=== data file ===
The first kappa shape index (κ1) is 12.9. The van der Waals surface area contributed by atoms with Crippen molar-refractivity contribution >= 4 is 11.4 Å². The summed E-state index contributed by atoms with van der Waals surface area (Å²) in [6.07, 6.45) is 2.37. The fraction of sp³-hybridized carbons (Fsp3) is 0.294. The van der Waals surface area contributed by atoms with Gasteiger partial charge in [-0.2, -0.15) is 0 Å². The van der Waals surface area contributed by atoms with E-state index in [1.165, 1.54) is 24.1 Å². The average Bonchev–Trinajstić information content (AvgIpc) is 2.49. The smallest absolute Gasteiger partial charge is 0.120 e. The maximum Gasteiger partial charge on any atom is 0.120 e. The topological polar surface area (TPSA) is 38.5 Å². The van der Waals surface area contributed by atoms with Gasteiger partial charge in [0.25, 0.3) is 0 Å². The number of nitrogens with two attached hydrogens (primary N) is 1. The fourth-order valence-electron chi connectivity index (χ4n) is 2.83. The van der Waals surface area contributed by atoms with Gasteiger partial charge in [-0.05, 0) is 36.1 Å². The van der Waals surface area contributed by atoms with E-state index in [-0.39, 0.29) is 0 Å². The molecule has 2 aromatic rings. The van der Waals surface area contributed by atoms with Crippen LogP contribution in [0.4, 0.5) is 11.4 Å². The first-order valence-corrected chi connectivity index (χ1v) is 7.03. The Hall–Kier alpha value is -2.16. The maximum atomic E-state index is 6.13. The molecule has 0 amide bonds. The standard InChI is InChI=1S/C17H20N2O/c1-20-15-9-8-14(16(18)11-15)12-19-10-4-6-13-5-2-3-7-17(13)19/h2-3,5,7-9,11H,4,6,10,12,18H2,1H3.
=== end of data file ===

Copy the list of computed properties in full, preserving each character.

The first kappa shape index (κ1) is 12.9. The van der Waals surface area contributed by atoms with Crippen molar-refractivity contribution >= 4 is 11.4 Å². The summed E-state index contributed by atoms with van der Waals surface area (Å²) in [6.07, 6.45) is 2.37. The fraction of sp³-hybridized carbons (Fsp3) is 0.294. The van der Waals surface area contributed by atoms with Gasteiger partial charge in [-0.2, -0.15) is 0 Å². The van der Waals surface area contributed by atoms with E-state index in [1.165, 1.54) is 24.1 Å². The average Bonchev–Trinajstić information content (AvgIpc) is 2.49. The smallest absolute Gasteiger partial charge is 0.120 e. The maximum Gasteiger partial charge on any atom is 0.120 e. The topological polar surface area (TPSA) is 38.5 Å². The van der Waals surface area contributed by atoms with Gasteiger partial charge in [0.25, 0.3) is 0 Å². The number of nitrogens with two attached hydrogens (primary N) is 1. The fourth-order valence-electron chi connectivity index (χ4n) is 2.83. The van der Waals surface area contributed by atoms with Gasteiger partial charge in [-0.05, 0) is 36.1 Å². The van der Waals surface area contributed by atoms with E-state index in [-0.39, 0.29) is 0 Å². The molecule has 2 aromatic rings. The van der Waals surface area contributed by atoms with Crippen LogP contribution in [0.4, 0.5) is 11.4 Å². The first-order valence-corrected chi connectivity index (χ1v) is 7.03. The Hall–Kier alpha value is -2.16. The maximum atomic E-state index is 6.13. The molecule has 0 amide bonds. The standard InChI is InChI=1S/C17H20N2O/c1-20-15-9-8-14(16(18)11-15)12-19-10-4-6-13-5-2-3-7-17(13)19/h2-3,5,7-9,11H,4,6,10,12,18H2,1H3.